Financial Reporting Standard No. 107 on cash flow statements in propagating the preparation of cash flow statements as an integral part of an entity's financial statements, has asserted that 'cash flow information is useful in assessing the ability of enterprise to generate cash and cash equivalents...' This study attempts to test this claim by investigating the predictive ability of cash flow from operations versus accrual accounting based data to forecast future cash flow from operations, using multivariate regression models and panel data on a sample of 173 firms listed on Bursa Malaysia. Three predictor variables, net income before extraordinary items (N1), N1 plus depreciation and amortization (NDA) and cash flow from operations (CFO) are used to forecast future cash flows from operations for the period from 1997 to 2005.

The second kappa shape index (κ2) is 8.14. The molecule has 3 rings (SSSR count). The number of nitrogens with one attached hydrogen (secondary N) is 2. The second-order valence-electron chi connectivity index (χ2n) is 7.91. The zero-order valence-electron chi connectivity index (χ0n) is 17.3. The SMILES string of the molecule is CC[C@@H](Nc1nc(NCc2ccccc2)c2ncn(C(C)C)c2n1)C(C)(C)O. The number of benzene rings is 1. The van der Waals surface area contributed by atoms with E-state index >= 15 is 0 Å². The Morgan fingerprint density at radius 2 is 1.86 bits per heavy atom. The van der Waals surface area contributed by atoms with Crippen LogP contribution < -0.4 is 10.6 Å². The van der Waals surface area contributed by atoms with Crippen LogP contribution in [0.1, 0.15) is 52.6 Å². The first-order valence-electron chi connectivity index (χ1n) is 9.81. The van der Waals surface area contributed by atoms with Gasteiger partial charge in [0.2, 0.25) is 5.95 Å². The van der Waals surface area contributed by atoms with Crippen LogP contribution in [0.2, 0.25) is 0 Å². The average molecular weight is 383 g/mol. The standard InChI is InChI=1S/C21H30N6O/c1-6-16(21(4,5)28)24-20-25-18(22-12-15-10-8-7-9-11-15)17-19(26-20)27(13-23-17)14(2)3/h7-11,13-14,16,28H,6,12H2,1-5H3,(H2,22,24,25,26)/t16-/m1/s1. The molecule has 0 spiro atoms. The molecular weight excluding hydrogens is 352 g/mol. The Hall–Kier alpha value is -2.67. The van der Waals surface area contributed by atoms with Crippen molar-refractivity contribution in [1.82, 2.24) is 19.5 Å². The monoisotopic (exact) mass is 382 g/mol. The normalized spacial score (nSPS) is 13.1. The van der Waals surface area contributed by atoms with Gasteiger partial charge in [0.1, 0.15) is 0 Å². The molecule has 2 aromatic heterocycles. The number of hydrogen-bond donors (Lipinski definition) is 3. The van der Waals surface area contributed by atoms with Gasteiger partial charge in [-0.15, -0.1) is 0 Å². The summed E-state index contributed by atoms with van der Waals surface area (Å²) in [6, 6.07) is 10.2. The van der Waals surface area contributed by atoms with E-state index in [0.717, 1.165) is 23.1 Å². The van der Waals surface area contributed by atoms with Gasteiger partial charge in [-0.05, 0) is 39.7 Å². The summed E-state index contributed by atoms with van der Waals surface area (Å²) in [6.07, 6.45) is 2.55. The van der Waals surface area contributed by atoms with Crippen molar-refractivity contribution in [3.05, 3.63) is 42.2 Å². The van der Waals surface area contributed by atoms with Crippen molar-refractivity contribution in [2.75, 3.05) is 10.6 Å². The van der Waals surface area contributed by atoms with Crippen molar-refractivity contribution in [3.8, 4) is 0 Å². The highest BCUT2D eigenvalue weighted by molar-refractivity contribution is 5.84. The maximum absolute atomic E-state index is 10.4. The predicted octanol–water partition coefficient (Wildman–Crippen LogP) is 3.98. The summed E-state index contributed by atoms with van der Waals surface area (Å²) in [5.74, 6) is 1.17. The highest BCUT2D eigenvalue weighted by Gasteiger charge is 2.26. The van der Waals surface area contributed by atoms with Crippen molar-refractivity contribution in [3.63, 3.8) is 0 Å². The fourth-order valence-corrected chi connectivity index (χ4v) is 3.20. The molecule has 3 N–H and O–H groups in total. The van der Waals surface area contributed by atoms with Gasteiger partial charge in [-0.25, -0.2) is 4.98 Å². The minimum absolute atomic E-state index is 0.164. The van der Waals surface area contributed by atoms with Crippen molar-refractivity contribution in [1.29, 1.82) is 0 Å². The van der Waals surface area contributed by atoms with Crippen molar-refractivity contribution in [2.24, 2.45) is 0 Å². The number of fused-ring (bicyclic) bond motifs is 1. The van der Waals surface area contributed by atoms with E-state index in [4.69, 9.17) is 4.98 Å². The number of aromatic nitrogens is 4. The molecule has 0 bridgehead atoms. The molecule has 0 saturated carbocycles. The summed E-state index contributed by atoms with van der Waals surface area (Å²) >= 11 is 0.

This study has provided evidence that cash flow from operations data do have incremental predictive ability over accrual measures of NI and NDA as indicated by the significant Beta coefficients of CFOs in all the eight regression models used. The predictive ability of all the regression models improves as more years of historical data of predictors are incorporated. The results also show that the accrual predictor of NDA is superior over N1 in models that use only one or two years data. However, as more than two years data are used, the superiority of NDA over N1 disappears.